J.T. won his first season easily (though to be fair I wouldn’t say he had much competition, remember Coach?) but he bungled badly in Heroes vs. Villains at the merge.
It took Boston Rob four times to win (and they truly put him up against idiots in his winning season) but he really pulled off a lot of great moves both in the social games and challenges. I still remember the one team challenge which he basically won single-handedly - team members were supposed to cross a balance beam one at a time, with the next person taking a turn if they fell off. Rob convinced them to all just immediately jump off and let him take every turn, and they won because of it.
Seems like an odd bit of casting - she’s literally a Olympic-class dancer. It’s like having Michael Jordan join a round-robin amateur one-on-one tournament.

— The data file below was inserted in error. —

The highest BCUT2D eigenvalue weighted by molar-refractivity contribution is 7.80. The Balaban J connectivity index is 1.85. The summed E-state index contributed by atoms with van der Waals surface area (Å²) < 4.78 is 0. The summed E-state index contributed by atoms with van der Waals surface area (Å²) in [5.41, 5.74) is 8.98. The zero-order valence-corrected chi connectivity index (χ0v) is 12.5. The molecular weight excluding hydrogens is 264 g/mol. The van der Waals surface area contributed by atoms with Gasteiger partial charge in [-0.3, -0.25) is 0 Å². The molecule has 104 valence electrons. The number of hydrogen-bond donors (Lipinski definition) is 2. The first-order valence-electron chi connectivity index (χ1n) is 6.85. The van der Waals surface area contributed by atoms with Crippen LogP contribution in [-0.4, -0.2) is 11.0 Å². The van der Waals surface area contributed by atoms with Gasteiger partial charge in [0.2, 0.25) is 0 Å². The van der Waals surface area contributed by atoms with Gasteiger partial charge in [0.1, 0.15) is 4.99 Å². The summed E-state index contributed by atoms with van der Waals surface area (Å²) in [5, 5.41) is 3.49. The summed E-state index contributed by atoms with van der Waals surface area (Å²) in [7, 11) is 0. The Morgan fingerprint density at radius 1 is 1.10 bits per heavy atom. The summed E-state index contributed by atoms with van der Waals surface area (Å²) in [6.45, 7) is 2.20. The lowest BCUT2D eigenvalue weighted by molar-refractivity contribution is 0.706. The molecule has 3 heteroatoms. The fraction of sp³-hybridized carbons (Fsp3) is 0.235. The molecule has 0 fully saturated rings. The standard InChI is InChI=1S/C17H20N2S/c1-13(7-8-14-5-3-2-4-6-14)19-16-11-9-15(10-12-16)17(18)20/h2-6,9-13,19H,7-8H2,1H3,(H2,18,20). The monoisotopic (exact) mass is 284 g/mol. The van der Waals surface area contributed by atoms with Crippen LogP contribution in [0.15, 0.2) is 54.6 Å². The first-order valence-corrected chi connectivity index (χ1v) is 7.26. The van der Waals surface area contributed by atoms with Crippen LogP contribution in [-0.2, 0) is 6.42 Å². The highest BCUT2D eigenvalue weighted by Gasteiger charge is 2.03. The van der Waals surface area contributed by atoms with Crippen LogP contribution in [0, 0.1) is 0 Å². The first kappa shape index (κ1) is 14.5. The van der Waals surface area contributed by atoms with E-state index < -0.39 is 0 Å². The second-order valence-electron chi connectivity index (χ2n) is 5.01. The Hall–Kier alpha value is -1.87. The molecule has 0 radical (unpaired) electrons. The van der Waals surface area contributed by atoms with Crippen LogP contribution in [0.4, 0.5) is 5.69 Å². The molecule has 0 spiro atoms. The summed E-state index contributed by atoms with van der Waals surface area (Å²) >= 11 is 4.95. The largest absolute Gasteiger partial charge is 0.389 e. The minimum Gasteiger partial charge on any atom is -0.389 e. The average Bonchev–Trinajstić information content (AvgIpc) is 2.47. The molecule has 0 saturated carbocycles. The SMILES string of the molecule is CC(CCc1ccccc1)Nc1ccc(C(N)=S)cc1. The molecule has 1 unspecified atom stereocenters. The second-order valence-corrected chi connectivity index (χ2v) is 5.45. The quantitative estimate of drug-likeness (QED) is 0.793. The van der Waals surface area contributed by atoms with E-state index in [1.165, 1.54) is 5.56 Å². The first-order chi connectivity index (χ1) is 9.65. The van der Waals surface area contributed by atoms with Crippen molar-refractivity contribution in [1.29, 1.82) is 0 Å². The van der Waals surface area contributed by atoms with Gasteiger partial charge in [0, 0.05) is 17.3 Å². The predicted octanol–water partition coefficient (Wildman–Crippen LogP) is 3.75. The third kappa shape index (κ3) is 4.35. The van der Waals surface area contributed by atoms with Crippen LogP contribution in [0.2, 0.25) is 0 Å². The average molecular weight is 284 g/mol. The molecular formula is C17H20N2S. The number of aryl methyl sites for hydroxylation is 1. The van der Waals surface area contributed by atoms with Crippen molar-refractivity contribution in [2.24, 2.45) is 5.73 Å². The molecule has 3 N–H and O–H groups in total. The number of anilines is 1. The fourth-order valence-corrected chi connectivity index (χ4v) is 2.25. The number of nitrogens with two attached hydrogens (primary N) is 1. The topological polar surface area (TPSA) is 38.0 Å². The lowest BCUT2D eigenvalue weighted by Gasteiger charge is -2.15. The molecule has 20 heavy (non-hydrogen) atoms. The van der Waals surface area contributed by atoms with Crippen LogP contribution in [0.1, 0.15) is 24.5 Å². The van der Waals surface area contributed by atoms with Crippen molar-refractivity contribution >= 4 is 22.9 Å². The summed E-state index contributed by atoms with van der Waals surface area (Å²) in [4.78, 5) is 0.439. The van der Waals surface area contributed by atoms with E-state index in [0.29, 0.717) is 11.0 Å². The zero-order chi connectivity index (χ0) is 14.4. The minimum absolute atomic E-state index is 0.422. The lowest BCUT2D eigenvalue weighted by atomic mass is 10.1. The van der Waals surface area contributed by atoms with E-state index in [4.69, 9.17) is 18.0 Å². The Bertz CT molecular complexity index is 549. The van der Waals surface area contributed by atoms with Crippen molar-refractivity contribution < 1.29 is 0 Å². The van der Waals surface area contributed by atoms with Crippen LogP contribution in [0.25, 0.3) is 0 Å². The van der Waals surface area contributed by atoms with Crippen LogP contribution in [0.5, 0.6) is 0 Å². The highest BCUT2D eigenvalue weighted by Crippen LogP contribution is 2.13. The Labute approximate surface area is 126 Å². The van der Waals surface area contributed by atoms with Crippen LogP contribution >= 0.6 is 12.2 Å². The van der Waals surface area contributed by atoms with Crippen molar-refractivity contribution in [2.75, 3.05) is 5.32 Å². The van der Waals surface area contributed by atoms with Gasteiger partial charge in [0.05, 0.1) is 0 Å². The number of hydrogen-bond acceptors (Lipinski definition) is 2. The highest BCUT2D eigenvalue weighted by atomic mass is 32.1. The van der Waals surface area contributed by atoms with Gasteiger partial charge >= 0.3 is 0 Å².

This is why Survivor is a different animal than many other reality competition shows. On shows with a judge or panel of judges, a contestant who is clearly the most dominant will often win because the judges are there to choose the best contestant each week.
On Survivor the players themselves make the decisions, and very often strong players get voted out because the others feel threatened. The dunderheads on Rob’s winning season had many chances to get rid of him (and as I recall often talked about doing so), but ultimately doomed themselves by keeping him in the game.
I agree. You could see that Brian was playing a much better game than his competitors. He didn’t form a general alliance of a group of players. He instead formed one-on-one alliances with several different players. This meant that Brian controlled a majority but nobody else did - he didn’t have to worry that his allies would turn against him because they had no agreements with each other.
And they only lost because the producers convinced American Airlines to let Uchenna and Joyce onto the same flight, even though the door was closed and the plane had started to pull back from the gate. Otherwise Rob & Amber would have had a several hour lead at the final leg destination.